The cracks between sovereign States (and the States and their citizens) are becoming more obvious

The evidence of sovereign reversion to selfish war I’ve been referring to for a fortnight now continues to pile up.

German newspaper Handelsblatt reports that 3,396 tons of the Fatherland’s gold kept in the US is about to be partially moved out of the New York Fed, where 45% of it is currently stored, and brought back home to be added to the 31% already stored there.

In an odd sort of way, the following extract from the amended Greek loan agreement also shows that the days of being nice to each other are fading fast, and no prisoners will be taken in the case of those who surrender:

‘Greece irrevocably and unconditionally waives all immunity to which it is or may become entitled, in respect of itself or its assets, from legal proceedings in relation to this Amendment Agreement, including, without limitation, immunity from suit, judgment or other order, from attachment, arrest or injunction prior to judgment, and from execution and enforcement against its assets to the extent not prohibited by mandatory law.’

Get out of that if you can.

And this Friday (we’re reliably warned) David Cameron is going to lay it on the line for the EU: either the relationship changes in a way that changes everything, or we’re off. While my general view is ‘I’ll believe it when I see it’, Cameron isn’t just reacting to bolshie backbenchers: He and Osborne must be acutely aware of just what an albatross the EU might turn out to be. For is not the Age of Austerity upon us?

Well, in one or two laughable ways it is: I was in a House of Commons committee room for much of yesterday, and you’ll all be relieved to know that there is no longer any water for sessions there. Given yesterday’s news (not really news, just the first time it’s been admitted) that our banks are nowhere near the target of refilled balance sheets, I suppose the Commons water was bound to go in the end.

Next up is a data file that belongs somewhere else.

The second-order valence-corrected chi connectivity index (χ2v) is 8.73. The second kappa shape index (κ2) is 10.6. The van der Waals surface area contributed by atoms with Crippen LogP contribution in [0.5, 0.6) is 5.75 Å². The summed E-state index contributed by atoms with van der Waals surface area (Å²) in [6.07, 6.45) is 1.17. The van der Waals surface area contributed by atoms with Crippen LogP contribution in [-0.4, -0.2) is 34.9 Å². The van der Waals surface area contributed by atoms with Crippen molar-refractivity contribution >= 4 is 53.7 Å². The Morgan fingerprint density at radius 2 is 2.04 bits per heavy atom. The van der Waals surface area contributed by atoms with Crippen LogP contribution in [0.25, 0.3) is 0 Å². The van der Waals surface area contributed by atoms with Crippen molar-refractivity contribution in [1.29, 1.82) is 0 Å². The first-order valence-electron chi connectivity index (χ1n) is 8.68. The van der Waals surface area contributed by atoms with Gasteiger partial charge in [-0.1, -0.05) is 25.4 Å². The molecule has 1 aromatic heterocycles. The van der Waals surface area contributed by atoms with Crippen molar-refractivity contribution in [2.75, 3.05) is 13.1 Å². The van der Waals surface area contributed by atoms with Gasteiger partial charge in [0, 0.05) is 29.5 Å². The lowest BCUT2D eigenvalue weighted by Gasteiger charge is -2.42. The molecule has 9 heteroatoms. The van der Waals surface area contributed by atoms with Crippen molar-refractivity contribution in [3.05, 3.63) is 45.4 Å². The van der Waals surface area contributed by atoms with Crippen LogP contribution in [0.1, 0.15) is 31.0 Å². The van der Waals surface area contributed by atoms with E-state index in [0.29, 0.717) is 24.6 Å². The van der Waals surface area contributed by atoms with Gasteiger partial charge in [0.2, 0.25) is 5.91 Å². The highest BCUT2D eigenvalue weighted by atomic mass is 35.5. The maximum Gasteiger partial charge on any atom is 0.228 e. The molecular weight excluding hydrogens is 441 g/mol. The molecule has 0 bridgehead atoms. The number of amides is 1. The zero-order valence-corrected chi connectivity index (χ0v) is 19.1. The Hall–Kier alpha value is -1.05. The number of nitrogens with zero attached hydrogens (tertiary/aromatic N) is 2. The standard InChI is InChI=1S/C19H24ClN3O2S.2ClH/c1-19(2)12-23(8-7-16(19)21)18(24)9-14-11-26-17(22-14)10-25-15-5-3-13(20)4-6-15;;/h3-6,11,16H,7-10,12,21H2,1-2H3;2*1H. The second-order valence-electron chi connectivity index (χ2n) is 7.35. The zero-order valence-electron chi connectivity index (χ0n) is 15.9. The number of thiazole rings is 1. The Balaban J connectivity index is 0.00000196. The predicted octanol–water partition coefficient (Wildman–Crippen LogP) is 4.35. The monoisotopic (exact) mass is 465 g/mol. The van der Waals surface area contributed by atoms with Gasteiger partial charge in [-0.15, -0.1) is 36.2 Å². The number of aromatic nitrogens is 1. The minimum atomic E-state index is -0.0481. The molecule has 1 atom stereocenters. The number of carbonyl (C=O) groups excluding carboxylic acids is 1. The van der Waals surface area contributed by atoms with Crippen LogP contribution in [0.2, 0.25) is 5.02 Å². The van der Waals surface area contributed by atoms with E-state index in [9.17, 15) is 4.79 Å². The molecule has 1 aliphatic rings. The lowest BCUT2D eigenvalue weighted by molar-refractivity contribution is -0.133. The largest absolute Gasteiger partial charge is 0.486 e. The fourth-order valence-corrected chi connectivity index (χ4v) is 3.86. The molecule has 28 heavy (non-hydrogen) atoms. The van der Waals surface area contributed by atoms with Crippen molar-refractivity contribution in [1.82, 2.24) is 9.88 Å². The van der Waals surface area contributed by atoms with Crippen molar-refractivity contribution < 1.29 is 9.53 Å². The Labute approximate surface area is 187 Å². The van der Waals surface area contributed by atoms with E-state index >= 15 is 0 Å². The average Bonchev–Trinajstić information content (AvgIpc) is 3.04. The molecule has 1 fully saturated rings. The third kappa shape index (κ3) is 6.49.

But was there any other evidence to hand in the Palace of Westminster that our doom is at hand? Not really: I met and spoke with two MPs – diligent and concerned, don’t doubt it – but neither of them seemed that aware of how dysfunctionally unpopular the political class is across Europe.

More remarkable were the ordinary people in the room grappling with serious legal, constitutional, police and power-abuse issues. Mums imprisoned spitefully, armed police raiding family homes, people being declared in need of mental assessment for arguing with social workers, businesses being fraudulently declared insolvent, judges exceeding their powers while ignoring evidence. And volunteer intermediaries dedicated to helping those stuck in a Kafkaesque world in which the law says one thing but the authorities do another.

“It’s the system,” people kept saying, “We must change the system”. I don’t agree, I’m afraid. You have to change the culture, ethics, attitudes, dishonesty, privilege, and inflexibly dated tribalism of Britain. Just making the system tougher without doing that will simply mean more new laws – and more cynical new ways of getting round them.

As the geopolitics get nastier and the austerity bites harder, our so-called leaders will have to ask more and more of us. There seems to me at the moment no sign at all that they understand they simply aren’t going to get it.